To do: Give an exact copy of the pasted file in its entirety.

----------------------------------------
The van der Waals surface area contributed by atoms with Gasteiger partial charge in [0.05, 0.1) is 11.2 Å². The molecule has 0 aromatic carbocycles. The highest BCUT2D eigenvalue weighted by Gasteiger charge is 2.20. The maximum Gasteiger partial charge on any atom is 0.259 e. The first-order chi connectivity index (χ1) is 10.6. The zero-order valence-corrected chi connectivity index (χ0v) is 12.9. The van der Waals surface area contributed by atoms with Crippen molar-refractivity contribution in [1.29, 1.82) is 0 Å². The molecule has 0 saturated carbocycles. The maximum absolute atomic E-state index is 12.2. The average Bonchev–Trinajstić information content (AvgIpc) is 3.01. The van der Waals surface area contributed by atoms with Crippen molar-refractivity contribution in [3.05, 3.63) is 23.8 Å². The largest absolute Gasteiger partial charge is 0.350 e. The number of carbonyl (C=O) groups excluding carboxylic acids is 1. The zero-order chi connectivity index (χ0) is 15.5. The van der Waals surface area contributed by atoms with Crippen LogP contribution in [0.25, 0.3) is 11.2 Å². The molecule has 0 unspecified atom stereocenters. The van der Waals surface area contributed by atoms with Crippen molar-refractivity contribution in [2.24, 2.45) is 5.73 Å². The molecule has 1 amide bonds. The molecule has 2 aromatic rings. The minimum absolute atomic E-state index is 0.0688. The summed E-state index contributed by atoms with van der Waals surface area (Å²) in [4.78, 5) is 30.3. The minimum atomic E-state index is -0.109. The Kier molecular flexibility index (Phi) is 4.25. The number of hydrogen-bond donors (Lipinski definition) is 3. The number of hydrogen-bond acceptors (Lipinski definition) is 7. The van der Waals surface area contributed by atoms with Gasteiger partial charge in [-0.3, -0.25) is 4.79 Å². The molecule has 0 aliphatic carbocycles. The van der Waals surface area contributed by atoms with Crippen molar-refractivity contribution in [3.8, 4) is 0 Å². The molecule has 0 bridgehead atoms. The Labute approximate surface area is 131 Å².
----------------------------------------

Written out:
The van der Waals surface area contributed by atoms with Gasteiger partial charge in [0.05, 0.1) is 11.2 Å². The molecule has 0 aromatic carbocycles. The highest BCUT2D eigenvalue weighted by Gasteiger charge is 2.20. The maximum Gasteiger partial charge on any atom is 0.259 e. The first-order chi connectivity index (χ1) is 10.6. The zero-order valence-corrected chi connectivity index (χ0v) is 12.9. The van der Waals surface area contributed by atoms with Crippen molar-refractivity contribution in [1.29, 1.82) is 0 Å². The molecule has 0 saturated carbocycles. The maximum absolute atomic E-state index is 12.2. The average Bonchev–Trinajstić information content (AvgIpc) is 3.01. The van der Waals surface area contributed by atoms with Crippen molar-refractivity contribution in [3.05, 3.63) is 23.8 Å². The largest absolute Gasteiger partial charge is 0.350 e. The number of carbonyl (C=O) groups excluding carboxylic acids is 1. The zero-order chi connectivity index (χ0) is 15.5. The van der Waals surface area contributed by atoms with Crippen LogP contribution in [0.25, 0.3) is 11.2 Å². The molecule has 0 unspecified atom stereocenters. The van der Waals surface area contributed by atoms with Crippen molar-refractivity contribution in [2.24, 2.45) is 5.73 Å². The molecule has 1 amide bonds. The molecule has 2 aromatic rings. The minimum absolute atomic E-state index is 0.0688. The summed E-state index contributed by atoms with van der Waals surface area (Å²) in [4.78, 5) is 30.3. The minimum atomic E-state index is -0.109. The Kier molecular flexibility index (Phi) is 4.25. The number of hydrogen-bond donors (Lipinski definition) is 3. The number of hydrogen-bond acceptors (Lipinski definition) is 7. The van der Waals surface area contributed by atoms with Gasteiger partial charge in [-0.3, -0.25) is 4.79 Å². The molecule has 0 aliphatic carbocycles. The van der Waals surface area contributed by atoms with Crippen molar-refractivity contribution in [3.8, 4) is 0 Å². The molecule has 0 bridgehead atoms. The Labute approximate surface area is 131 Å².